Interview: Thadoe Hein

What action is required from the government to address the shortfalls related to irrigation, fertiliser, seeds and machinery?

THADOE HEIN: A number of shortfalls contribute to low productivity rates relative to neighbouring countries such as Vietnam and Thailand. We have very comparable land utilisation and acreage, but we are producing approximately a quarter of their output. The reason behind this is the limited number of crops that farmers can grow due to inadequate irrigation infrastructure. Enabling Myanmar farmers to grow a third crop, as is done in other ASEAN countries, could trigger as much as a 50% increase in revenue and annual net income for farmers. The two reasons behind the current lack of good-quality irrigation infrastructure are limited government funds and worries about corruption.

Other issues will naturally be resolved when the third crop is enabled, as the usage of tractors and fertilisers will increase automatically. To give an example, in certain areas of the country, farmers now use credit to buy tractors or harvesters, but because they cannot grow a third crop, the return on investment is not as good as in Thailand. Indeed, thanks to relatively high interest rates and a long payback period, they are making losses. There is a major opportunity for foreign investors to bring drip irrigation and sprinkler systems into Myanmar. These systems cost around $2000 per acre and will represent a significant change for farmers across the country. With regard to seeds, companies in this segment are introducing new seeds, in particular vegetables and corn, in Myanmar.

What infrastructure projects should be prioritised to address productivity and logistical challenges that limit output and export capacity?

HEIN: In my opinion, the top project should be the ports. During the peak seasons our ports are congested, and importing or exporting crops, fruits or other related goods like fertilisers and seeds takes a long time, which increases logistical costs substantially. On top of that, because of high demand during those periods, ship owners charge far more than they should, making it unreasonably hard for local producers. This also affects our competitiveness, because our shipping costs are much higher than in any other country in the region. In addition, the capacity of ports in Thilawa and Yangon is 20,000–30,000 tonnes. If you compare this to other ports and deepwater ports in the region, such as those in Thailand where they can handle up to 60,000 tonnes, it is clear more investment is needed.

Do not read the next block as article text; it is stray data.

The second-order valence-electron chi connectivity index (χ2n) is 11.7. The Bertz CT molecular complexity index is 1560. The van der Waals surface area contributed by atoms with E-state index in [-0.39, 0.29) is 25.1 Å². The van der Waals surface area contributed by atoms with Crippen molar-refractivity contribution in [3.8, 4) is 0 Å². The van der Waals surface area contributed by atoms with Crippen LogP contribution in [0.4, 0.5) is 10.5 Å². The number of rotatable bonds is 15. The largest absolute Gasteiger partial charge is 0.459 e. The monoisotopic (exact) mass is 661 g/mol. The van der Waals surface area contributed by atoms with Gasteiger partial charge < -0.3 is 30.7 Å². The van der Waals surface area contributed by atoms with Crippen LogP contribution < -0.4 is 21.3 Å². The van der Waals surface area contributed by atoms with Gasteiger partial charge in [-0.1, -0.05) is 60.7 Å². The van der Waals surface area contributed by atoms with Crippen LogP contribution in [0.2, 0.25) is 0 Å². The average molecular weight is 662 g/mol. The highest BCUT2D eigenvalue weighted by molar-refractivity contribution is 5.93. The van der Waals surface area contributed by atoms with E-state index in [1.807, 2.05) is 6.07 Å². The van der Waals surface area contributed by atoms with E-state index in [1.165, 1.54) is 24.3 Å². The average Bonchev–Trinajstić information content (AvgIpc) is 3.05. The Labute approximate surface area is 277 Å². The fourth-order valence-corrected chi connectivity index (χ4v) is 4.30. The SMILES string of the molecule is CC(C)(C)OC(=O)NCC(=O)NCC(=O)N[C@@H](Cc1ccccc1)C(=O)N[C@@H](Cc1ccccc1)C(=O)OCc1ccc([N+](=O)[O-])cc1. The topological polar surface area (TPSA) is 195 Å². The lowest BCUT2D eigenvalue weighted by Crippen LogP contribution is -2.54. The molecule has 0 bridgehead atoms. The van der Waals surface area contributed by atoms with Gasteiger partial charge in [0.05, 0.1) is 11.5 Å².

The price and size of land continue to pose problems. Myanmar is a smallholder farming economy and each farmer has approximately five to 10 acres of land, so land acquisition is problematic. For instance, a big investor wanting to set up a 10,000-acre, fully-mechanised farming site would face severe challenges and high costs, making the project almost unrealisable. I think transforming our smallholder agricultural system into a large cooperative system would be the best solution. Cooperative systems allow farmers to be organised with good governance and transparency, while at the same time increasing productivity and revenue.

How is technological innovation shaping the future of farming in the country?

HEIN: Technology has come a very long way in recent years and so-called precision farming has arrived. Our farmers now have access to 4G and smartphones, and many have started to use agriculture-related services. Previously, the lunar calendar was the most efficient tool to predict weather conditions and plan growing and harvesting seasons. Climate change has, however, rendered this centuries-old calendar invalid. One of the services that our sector can thus benefit from is applications for predicting the weather. Using satellite data, farmers now have precise climatological information at their fingertips, helping them decide whether they should grow, harvest, water or wait for the rains.